“He’s ten but he reads at a high school level.”
“She reads way above her grade level.”
If I had $10 for every time a parent tells me about his or her child’s advanced reading skills, I’d be driving a much newer car. Selecting books for these hungry young readers can be as challenging as selecting books for reluctant readers. Rather than make a beeline for the young adult section for your ten-year-old prodigy, talk to a children’s bookseller. Here are some of the things we can advise you on:
1. “Not age appropriate” doesn’t just mean the teenaged characters in young adult fiction may be engaged in [ahem] mature behavior. A good rule of thumb is that kids are mostly interested in reading about characters who are just a couple of years ahead of them, because those are characters your child can relate to. Your smart fifth-grade kid may be able to read Tolstoy, but would she really get much out of it? Likewise, if the characters in a young adult novel are 12 or 13, chances are it may be a good fit, in terms of content, for your 10 or 11-year old. If the characters are 17 or 18, maybe not so much. And bear in mind, just because a book is categorized as young adult fiction doesn’t mean it’s harder to read than a middle grade novel. Some young adult fiction is complex and sophisticated in structure or style, some is very straightforward. Your advanced reader might be more engaged by something nuanced from the middle grade category than by a mainstream teen drama or dystopian saga.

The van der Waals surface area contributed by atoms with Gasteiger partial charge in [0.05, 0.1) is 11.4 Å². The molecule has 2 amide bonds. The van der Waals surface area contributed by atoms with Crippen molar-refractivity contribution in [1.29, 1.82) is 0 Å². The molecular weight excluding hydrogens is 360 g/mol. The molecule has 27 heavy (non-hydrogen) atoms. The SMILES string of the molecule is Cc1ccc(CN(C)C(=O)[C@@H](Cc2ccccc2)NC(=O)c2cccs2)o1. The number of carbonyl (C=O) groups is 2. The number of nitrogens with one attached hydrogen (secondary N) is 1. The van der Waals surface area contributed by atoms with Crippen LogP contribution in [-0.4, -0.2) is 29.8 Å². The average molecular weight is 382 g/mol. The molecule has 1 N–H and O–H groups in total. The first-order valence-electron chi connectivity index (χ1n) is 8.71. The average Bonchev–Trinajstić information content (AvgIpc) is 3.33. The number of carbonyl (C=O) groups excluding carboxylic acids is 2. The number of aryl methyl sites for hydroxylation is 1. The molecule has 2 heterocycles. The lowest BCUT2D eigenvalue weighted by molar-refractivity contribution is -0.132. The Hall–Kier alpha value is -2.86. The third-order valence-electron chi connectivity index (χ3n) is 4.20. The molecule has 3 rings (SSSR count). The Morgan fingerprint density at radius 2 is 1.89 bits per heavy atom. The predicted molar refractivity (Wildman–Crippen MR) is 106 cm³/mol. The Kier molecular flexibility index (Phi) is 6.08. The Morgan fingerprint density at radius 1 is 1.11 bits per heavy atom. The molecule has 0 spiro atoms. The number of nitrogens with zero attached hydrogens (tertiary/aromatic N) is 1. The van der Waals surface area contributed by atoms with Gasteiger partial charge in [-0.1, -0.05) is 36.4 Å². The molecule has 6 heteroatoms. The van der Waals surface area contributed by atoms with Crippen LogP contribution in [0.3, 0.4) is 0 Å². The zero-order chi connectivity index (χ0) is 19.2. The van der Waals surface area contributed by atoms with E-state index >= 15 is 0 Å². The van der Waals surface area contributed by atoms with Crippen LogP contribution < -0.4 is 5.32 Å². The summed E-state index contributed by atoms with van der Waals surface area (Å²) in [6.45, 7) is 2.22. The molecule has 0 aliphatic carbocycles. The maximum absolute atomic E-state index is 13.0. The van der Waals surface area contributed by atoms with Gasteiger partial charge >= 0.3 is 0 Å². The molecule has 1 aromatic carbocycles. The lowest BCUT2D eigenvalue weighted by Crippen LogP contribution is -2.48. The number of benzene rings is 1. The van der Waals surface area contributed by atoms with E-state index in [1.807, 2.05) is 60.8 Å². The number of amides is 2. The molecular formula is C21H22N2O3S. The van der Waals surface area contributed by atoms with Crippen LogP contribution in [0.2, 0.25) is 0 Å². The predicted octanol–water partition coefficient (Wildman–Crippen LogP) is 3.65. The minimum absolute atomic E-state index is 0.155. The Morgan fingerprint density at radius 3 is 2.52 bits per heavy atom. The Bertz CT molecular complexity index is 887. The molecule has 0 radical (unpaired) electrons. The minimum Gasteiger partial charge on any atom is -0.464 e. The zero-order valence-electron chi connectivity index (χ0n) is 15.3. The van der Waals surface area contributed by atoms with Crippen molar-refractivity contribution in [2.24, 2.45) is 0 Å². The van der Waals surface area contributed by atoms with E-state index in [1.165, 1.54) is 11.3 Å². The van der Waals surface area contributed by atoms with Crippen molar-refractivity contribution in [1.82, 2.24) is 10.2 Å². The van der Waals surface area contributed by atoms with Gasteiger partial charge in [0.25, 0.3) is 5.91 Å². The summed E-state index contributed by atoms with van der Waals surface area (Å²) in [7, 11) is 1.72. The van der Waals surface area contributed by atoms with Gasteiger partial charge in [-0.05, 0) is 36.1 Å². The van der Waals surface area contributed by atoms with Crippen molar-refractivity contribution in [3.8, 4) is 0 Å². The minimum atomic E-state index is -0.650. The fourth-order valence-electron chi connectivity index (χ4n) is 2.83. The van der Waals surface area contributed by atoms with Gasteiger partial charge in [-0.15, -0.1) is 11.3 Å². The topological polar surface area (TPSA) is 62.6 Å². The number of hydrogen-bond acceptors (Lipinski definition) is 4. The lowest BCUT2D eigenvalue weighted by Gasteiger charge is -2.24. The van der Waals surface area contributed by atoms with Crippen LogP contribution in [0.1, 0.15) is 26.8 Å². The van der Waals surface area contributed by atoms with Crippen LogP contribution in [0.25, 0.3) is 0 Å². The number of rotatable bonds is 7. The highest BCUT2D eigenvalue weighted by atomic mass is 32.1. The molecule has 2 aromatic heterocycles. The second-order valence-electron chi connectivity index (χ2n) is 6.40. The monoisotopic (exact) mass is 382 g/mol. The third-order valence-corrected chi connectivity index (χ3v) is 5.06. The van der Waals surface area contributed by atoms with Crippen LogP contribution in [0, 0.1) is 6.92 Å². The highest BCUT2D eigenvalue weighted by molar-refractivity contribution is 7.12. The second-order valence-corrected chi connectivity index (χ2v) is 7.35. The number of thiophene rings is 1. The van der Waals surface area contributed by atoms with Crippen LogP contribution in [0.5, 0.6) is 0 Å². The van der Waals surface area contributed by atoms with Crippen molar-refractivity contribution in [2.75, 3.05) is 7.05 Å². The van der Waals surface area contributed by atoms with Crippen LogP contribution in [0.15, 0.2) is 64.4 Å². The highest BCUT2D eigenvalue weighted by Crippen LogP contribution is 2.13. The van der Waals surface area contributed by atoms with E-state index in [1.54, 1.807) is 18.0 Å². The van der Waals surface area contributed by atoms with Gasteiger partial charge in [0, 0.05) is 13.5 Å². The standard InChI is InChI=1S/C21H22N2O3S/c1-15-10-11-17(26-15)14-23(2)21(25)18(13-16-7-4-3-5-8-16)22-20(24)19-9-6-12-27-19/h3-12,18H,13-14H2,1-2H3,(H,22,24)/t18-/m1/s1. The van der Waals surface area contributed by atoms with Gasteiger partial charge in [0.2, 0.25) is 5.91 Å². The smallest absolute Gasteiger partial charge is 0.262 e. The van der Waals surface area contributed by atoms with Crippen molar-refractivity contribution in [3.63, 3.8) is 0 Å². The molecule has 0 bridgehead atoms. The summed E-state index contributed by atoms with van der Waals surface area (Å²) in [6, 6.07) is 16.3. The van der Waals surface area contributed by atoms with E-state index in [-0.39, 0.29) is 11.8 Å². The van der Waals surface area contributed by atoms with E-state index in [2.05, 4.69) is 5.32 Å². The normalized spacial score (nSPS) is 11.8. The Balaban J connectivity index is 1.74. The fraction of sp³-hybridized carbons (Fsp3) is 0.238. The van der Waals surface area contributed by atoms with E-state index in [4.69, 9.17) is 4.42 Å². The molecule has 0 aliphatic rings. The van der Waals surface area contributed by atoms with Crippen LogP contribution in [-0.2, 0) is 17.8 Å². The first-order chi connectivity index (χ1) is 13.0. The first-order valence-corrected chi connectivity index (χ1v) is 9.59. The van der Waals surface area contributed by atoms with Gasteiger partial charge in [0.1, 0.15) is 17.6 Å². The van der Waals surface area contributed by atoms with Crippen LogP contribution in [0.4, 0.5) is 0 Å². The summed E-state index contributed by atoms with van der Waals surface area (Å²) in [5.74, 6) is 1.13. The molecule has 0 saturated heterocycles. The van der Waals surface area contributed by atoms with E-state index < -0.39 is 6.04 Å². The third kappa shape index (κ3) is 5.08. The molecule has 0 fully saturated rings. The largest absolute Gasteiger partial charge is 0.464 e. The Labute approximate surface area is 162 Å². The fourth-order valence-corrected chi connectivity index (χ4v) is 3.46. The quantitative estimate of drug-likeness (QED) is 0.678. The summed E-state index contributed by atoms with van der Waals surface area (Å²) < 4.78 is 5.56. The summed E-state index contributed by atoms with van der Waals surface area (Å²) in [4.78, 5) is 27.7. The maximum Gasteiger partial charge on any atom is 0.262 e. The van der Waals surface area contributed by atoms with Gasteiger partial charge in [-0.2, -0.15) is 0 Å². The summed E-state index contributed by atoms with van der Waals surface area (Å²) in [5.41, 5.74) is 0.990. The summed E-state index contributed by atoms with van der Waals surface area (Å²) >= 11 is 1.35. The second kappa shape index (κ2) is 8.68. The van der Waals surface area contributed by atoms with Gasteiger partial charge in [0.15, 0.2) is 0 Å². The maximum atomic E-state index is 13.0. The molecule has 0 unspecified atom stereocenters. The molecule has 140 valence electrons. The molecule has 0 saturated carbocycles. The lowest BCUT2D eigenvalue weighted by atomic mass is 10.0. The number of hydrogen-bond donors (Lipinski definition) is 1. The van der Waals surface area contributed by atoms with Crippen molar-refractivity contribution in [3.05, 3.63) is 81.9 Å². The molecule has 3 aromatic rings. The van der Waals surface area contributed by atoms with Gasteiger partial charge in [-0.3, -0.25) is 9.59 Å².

2. Look to the classics. Books that were written more than fifty years ago typically have a different pace and a different vocabulary than contemporary middle grade fiction; they require more concentration to read and thus take longer to work through. I liken this to listening to talk radio with the volume turned down low - you really have to focus to follow what’s being said. Pro tip: some classics shelter outdated racist or sexist paradigms within their pages, but this offers great opportunities for conversation at the dinner table.
3. Don’t forget about nonfiction. From biography and how-to, to science and poetry, the nonfiction section offers lots of great fuel for a voracious young reader. Ask a bookseller for recommendations on the best-reviewed and award-winning nonfiction designed for maximum appeal.